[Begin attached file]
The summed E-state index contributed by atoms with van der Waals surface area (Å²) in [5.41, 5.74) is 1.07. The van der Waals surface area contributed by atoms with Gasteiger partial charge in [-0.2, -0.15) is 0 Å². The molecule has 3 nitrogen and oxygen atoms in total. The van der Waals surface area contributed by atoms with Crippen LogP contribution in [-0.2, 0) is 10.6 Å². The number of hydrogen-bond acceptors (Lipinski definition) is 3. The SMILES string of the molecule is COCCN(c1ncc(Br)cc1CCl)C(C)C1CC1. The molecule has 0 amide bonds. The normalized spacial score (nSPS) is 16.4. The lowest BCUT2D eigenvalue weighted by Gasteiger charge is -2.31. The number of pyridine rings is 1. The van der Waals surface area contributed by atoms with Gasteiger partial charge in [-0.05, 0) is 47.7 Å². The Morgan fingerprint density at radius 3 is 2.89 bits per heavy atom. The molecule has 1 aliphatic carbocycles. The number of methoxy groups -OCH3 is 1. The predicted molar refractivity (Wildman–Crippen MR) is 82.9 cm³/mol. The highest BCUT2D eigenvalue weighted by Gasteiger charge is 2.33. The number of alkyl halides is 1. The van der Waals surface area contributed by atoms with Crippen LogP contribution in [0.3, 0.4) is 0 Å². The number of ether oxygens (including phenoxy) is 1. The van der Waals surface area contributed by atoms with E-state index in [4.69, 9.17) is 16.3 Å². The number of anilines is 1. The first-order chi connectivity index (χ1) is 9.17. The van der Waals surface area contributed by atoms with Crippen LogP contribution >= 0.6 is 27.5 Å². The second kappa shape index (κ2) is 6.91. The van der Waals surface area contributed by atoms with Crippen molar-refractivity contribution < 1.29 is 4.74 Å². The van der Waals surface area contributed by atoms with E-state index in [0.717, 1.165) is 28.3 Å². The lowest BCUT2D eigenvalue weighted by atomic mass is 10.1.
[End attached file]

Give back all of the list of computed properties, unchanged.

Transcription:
The summed E-state index contributed by atoms with van der Waals surface area (Å²) in [5.41, 5.74) is 1.07. The van der Waals surface area contributed by atoms with Gasteiger partial charge in [-0.2, -0.15) is 0 Å². The molecule has 3 nitrogen and oxygen atoms in total. The van der Waals surface area contributed by atoms with Crippen LogP contribution in [-0.2, 0) is 10.6 Å². The number of hydrogen-bond acceptors (Lipinski definition) is 3. The SMILES string of the molecule is COCCN(c1ncc(Br)cc1CCl)C(C)C1CC1. The molecule has 0 amide bonds. The normalized spacial score (nSPS) is 16.4. The lowest BCUT2D eigenvalue weighted by Gasteiger charge is -2.31. The number of pyridine rings is 1. The van der Waals surface area contributed by atoms with Gasteiger partial charge in [-0.05, 0) is 47.7 Å². The Morgan fingerprint density at radius 3 is 2.89 bits per heavy atom. The molecule has 1 aliphatic carbocycles. The number of methoxy groups -OCH3 is 1. The predicted molar refractivity (Wildman–Crippen MR) is 82.9 cm³/mol. The highest BCUT2D eigenvalue weighted by Gasteiger charge is 2.33. The number of alkyl halides is 1. The van der Waals surface area contributed by atoms with Crippen LogP contribution in [0.3, 0.4) is 0 Å². The number of ether oxygens (including phenoxy) is 1. The van der Waals surface area contributed by atoms with E-state index in [4.69, 9.17) is 16.3 Å². The number of anilines is 1. The first-order chi connectivity index (χ1) is 9.17. The van der Waals surface area contributed by atoms with Crippen LogP contribution >= 0.6 is 27.5 Å². The second kappa shape index (κ2) is 6.91. The van der Waals surface area contributed by atoms with Crippen molar-refractivity contribution < 1.29 is 4.74 Å². The van der Waals surface area contributed by atoms with E-state index in [0.717, 1.165) is 28.3 Å². The lowest BCUT2D eigenvalue weighted by atomic mass is 10.1.